A spokeswoman for Chelsea Clinton now says that the Democratic presidential candidate's daughter simply misspoke.
An audience member had asked the younger Clinton about her mother's support for changing the federal regulatory status of marijuana to allow more research into potential medical uses of the drug. Chelsea responded that Hillary Clinton supports more research, and that she supports the states experimenting with various medical and recreational regulatory regimes for marijuana.
Then she said the following:
But we also have anecdotal evidence now from Colorado, where some of the people who were taking marijuana for those purposes, the coroner believes, after they died, there was drug interactions with other things they were taking.
Marijuana advocates were perplexed by the apparent implication that marijuana could be deadly.
"The former and possible future first daughter of the United States acknowledges that marijuana has medical value, but she also seems to believe that cannabis use can lead to death," wrote Tom Angell of the pro-legalization group Marijuana Majority in a piece for marijuana.com.
"Chelsea Clinton suggests marijuana is killing people," blared a headline in High Times.
On its own, marijuana is not known to have any fatal dosage level. The DEA itself acknowledges that nobody has ever died from marijuana alone.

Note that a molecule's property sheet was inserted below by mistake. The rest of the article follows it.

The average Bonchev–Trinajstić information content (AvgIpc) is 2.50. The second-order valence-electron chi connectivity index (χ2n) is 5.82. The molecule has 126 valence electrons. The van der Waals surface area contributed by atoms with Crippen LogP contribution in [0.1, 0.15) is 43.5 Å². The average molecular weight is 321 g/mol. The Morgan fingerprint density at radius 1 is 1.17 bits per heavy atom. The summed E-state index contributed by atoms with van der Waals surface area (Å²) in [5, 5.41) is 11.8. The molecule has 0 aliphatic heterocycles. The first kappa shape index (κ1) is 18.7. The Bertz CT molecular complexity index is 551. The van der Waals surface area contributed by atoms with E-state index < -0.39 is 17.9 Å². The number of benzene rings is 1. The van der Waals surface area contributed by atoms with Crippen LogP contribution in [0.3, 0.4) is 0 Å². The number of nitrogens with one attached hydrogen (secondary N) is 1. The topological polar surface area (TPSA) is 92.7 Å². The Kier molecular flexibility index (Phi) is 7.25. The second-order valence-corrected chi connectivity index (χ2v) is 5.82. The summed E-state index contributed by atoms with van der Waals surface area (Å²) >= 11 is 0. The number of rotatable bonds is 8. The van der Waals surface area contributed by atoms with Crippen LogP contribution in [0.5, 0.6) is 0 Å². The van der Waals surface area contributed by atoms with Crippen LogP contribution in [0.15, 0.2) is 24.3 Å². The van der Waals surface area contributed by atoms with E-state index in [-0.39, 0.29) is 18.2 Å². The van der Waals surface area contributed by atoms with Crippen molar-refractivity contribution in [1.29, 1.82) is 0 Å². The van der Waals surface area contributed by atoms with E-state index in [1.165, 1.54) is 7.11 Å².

A spokeswoman for Chelsea Clinton told The Post in a statement that "while discussing her and her mother’s support for rescheduling marijuana to allow for further study of both its medical benefits and possible interactions with other medications, Chelsea misspoke about marijuana's interaction with other drugs contributing to specific deaths."
She added, "Hillary Clinton has said we should allow states that have reformed their marijuana laws to act as laboratories for our democracy and we should reschedule marijuana from a Schedule I to a Schedule II substance."
Ethan Nadelmann, executive director of the Drug Policy Alliance, said in an interview that "there's zero evidence anywhere that using marijuana in combination with other drugs can be fatal." He added, "one of the things that make marijuana such a safe drug to use is that if you combine it with anything, it's not fatal."
That doesn't mean that pot doesn't interact with other drugs, Nadelmann added. For instance, smoking marijuana can intensify the psychoactive effects of alcohol, which is why studies generally show that driving under the influence of alcohol and weed is considerably more dangerous than driving under the influence of one drug alone.
Researchers generally agree that marijuana use is less risky than the use of a number of other common recreational drugs, including alcohol and tobacco.
This November five states will vote on whether to legalize recreational marijuana, and voters in four more will vote on medical marijuana provisions.